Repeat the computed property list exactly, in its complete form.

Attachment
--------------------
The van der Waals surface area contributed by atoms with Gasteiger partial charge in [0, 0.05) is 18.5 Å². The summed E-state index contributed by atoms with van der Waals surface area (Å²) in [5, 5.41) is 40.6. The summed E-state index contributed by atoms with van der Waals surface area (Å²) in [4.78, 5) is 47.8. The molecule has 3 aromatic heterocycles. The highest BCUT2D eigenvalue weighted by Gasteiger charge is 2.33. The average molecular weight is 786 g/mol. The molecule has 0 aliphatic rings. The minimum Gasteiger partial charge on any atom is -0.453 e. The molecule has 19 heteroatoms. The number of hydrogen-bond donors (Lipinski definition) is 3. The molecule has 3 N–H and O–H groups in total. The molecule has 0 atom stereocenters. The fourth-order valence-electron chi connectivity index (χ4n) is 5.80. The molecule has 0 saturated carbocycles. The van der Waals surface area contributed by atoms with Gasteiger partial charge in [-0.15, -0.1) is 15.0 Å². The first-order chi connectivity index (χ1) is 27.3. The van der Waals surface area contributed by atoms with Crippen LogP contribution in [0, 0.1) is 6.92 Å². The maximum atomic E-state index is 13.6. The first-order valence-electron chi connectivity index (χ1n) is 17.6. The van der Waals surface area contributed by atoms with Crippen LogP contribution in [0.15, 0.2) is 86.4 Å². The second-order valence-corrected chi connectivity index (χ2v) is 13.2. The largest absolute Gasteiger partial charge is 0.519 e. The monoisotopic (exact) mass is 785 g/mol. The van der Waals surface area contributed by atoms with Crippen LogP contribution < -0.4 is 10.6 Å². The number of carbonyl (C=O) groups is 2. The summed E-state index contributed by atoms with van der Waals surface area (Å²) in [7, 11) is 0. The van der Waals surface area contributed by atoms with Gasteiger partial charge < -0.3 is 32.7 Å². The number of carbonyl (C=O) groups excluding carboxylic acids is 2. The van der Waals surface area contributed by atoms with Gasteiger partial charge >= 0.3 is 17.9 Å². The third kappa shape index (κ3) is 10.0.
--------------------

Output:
The van der Waals surface area contributed by atoms with Gasteiger partial charge in [0, 0.05) is 18.5 Å². The summed E-state index contributed by atoms with van der Waals surface area (Å²) in [5, 5.41) is 40.6. The summed E-state index contributed by atoms with van der Waals surface area (Å²) in [4.78, 5) is 47.8. The molecule has 3 aromatic heterocycles. The highest BCUT2D eigenvalue weighted by Gasteiger charge is 2.33. The average molecular weight is 786 g/mol. The molecule has 0 aliphatic rings. The minimum Gasteiger partial charge on any atom is -0.453 e. The molecule has 19 heteroatoms. The number of hydrogen-bond donors (Lipinski definition) is 3. The molecule has 3 N–H and O–H groups in total. The molecule has 0 atom stereocenters. The fourth-order valence-electron chi connectivity index (χ4n) is 5.80. The molecule has 0 saturated carbocycles. The van der Waals surface area contributed by atoms with Gasteiger partial charge in [-0.15, -0.1) is 15.0 Å². The first-order chi connectivity index (χ1) is 27.3. The van der Waals surface area contributed by atoms with Crippen LogP contribution in [0, 0.1) is 6.92 Å². The maximum atomic E-state index is 13.6. The first-order valence-electron chi connectivity index (χ1n) is 17.6. The van der Waals surface area contributed by atoms with Crippen LogP contribution in [0.15, 0.2) is 86.4 Å². The second-order valence-corrected chi connectivity index (χ2v) is 13.2. The largest absolute Gasteiger partial charge is 0.519 e. The monoisotopic (exact) mass is 785 g/mol. The van der Waals surface area contributed by atoms with Crippen LogP contribution < -0.4 is 10.6 Å². The number of carbonyl (C=O) groups is 2. The summed E-state index contributed by atoms with van der Waals surface area (Å²) in [7, 11) is 0. The van der Waals surface area contributed by atoms with Gasteiger partial charge < -0.3 is 32.7 Å². The number of carbonyl (C=O) groups excluding carboxylic acids is 2. The van der Waals surface area contributed by atoms with Gasteiger partial charge >= 0.3 is 17.9 Å². The third kappa shape index (κ3) is 10.0.